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August 15, 2009 | SANDY BANKS
It was the sort of sticker shock that could make an innocent diner nauseated. I'd ordered my usual IHOP special -- Swedish crepes, with a dollop of lingonberry butter and jelly -- and was feeling virtuous as my daughter tried to choose between an omelet and a stack of pancakes. Then we discovered the menu's newest addition: detailed nutritional info. What a revelation to discover that my four thin crepes had more calories than my daughter's stack of strawberry pancakes, bacon, eggs and hash browns.
March 26, 2014 | By Mike DiGiovanna
PHOENIX - Angels fans won't have Joe Blanton to kick around anymore. The Angels released the struggling and oft-criticized right-hander on Wednesday and ate the remaining $8.5 million on his contract, a move that was probably more difficult for General Manager Jerry Dipoto to digest than Blanton. "It's regrettable, it's a mistake on my part, there's no one else to blame," said Dipoto, who signed Blanton to a two-year, $15-million deal before 2013. "I made the call on signing Joe Blanton, and obviously this isn't the way he or I wanted it to work out. Unfortunately, that's the way it goes sometimes.
July 23, 1995
When is a swallow not a swallow? When it is a house sparrow. The nest pictured on Page 1 of the Valley section (July 12) is indeed that of the cliff swallow; however, the birds in the photo are opportunistic, press-loving, photogenic house sparrows. Unlike the migrant cliff swallow, which is a summer resident breeding bird in North America, the house sparrow is a non-native species that was introduced into North America from Europe. San Juan Capistrano has long laid claim to cliff swallows, but the truth is that they nest in appropriate locations all over North America.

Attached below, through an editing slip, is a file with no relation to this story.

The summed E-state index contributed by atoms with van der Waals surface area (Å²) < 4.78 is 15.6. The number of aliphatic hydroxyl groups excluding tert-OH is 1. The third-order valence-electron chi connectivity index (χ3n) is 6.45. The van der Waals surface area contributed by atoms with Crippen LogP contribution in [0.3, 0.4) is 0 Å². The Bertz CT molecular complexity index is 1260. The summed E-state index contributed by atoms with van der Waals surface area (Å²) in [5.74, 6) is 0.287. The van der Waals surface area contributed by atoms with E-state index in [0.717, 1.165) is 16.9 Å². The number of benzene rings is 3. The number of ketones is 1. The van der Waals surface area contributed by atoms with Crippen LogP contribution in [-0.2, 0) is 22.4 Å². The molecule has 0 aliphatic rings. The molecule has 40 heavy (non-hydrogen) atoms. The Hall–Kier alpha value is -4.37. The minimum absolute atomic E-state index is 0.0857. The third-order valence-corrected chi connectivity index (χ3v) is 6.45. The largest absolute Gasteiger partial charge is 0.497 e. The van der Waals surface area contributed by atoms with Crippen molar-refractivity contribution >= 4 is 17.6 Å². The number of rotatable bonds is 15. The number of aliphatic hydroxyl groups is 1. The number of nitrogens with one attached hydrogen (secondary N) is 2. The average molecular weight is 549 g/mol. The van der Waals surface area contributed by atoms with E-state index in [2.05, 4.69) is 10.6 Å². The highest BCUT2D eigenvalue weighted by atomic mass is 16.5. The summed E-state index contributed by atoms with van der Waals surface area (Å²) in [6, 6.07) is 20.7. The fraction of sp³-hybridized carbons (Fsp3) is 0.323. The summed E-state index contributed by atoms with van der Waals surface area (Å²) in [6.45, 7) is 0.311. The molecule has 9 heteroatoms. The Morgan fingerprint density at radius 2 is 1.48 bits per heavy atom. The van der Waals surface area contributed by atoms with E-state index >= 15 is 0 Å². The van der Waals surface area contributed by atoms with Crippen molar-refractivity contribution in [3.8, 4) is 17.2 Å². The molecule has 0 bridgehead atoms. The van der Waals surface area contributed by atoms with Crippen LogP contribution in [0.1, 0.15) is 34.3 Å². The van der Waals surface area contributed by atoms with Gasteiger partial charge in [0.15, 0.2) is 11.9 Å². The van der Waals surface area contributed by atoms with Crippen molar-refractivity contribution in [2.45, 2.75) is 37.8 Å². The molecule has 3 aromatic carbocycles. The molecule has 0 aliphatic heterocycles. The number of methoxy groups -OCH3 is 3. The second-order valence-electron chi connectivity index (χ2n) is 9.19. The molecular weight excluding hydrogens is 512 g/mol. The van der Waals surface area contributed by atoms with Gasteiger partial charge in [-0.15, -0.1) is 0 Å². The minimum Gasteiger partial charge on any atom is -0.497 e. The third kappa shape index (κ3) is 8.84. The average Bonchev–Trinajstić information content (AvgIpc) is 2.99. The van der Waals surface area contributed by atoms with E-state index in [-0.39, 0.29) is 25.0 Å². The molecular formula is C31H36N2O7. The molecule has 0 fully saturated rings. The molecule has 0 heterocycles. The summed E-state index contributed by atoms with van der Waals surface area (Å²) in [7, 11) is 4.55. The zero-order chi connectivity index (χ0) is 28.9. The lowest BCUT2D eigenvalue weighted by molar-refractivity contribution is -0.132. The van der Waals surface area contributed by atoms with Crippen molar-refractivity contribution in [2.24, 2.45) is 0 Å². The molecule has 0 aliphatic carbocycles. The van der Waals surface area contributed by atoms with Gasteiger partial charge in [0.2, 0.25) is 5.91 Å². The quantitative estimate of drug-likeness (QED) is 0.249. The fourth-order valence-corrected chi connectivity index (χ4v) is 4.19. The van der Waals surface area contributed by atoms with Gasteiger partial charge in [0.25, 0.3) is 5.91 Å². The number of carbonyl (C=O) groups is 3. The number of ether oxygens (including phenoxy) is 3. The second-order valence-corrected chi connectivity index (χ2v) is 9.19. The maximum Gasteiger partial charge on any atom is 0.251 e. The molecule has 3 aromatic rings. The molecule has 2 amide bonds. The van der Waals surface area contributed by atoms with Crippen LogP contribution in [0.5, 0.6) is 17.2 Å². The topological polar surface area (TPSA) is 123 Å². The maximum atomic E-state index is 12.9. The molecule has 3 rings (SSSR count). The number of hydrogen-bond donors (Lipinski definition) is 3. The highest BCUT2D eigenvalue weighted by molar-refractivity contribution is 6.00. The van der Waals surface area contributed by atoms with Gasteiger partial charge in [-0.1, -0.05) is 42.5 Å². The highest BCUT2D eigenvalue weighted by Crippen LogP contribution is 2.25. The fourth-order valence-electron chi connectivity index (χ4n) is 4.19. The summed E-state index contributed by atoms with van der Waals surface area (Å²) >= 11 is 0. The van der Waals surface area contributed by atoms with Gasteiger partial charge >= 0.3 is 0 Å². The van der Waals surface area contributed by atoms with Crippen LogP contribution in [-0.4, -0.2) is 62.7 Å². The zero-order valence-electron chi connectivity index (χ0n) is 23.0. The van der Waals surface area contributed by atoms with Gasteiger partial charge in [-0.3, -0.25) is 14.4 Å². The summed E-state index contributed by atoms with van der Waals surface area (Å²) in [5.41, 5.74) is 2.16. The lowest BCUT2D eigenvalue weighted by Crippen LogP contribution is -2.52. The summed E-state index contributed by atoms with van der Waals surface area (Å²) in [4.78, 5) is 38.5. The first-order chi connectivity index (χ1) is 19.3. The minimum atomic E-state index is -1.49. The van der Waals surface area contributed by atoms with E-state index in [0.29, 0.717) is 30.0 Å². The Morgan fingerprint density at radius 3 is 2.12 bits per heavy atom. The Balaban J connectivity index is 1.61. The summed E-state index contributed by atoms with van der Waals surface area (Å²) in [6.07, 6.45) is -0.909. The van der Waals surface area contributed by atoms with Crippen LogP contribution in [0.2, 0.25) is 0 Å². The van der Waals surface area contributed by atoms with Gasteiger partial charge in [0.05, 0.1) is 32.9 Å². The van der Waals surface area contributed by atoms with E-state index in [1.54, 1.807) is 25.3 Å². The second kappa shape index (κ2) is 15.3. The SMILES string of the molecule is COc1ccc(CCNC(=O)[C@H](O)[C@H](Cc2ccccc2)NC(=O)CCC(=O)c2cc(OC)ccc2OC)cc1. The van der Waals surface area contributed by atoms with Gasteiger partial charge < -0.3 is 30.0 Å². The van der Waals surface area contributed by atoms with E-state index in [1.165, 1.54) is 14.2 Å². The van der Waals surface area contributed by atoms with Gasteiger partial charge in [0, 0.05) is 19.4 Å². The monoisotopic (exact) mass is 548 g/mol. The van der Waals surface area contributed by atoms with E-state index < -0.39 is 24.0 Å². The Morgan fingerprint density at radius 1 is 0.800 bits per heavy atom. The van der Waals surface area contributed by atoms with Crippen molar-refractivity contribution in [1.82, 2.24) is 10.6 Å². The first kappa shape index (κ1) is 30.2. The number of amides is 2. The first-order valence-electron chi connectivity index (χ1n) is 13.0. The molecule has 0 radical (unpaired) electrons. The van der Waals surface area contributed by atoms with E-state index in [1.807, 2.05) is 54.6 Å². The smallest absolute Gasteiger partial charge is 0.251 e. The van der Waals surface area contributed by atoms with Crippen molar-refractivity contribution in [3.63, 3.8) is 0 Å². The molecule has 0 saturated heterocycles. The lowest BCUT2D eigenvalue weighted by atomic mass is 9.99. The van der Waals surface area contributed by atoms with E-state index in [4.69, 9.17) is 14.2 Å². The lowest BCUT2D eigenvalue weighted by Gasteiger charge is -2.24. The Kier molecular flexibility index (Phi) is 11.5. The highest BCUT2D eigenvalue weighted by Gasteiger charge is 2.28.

March 9, 2014 | By Chad Terhune and Eryn Brown
A pair of new drugs to treat hepatitis C offer a cure for millions of Americans afflicted with the disease - but at a potentially staggering cost to taxpayers and health plans. Until now, therapies for hepatitis C helped only about half of patients and posed numerous side effects, such as flu-like symptoms, anemia or depression. In comparison, clinical trials of Sovaldi and Olysio have shown cure rates of 80% to 90% with far fewer complications. That progress, though, comes at a price.
October 30, 1994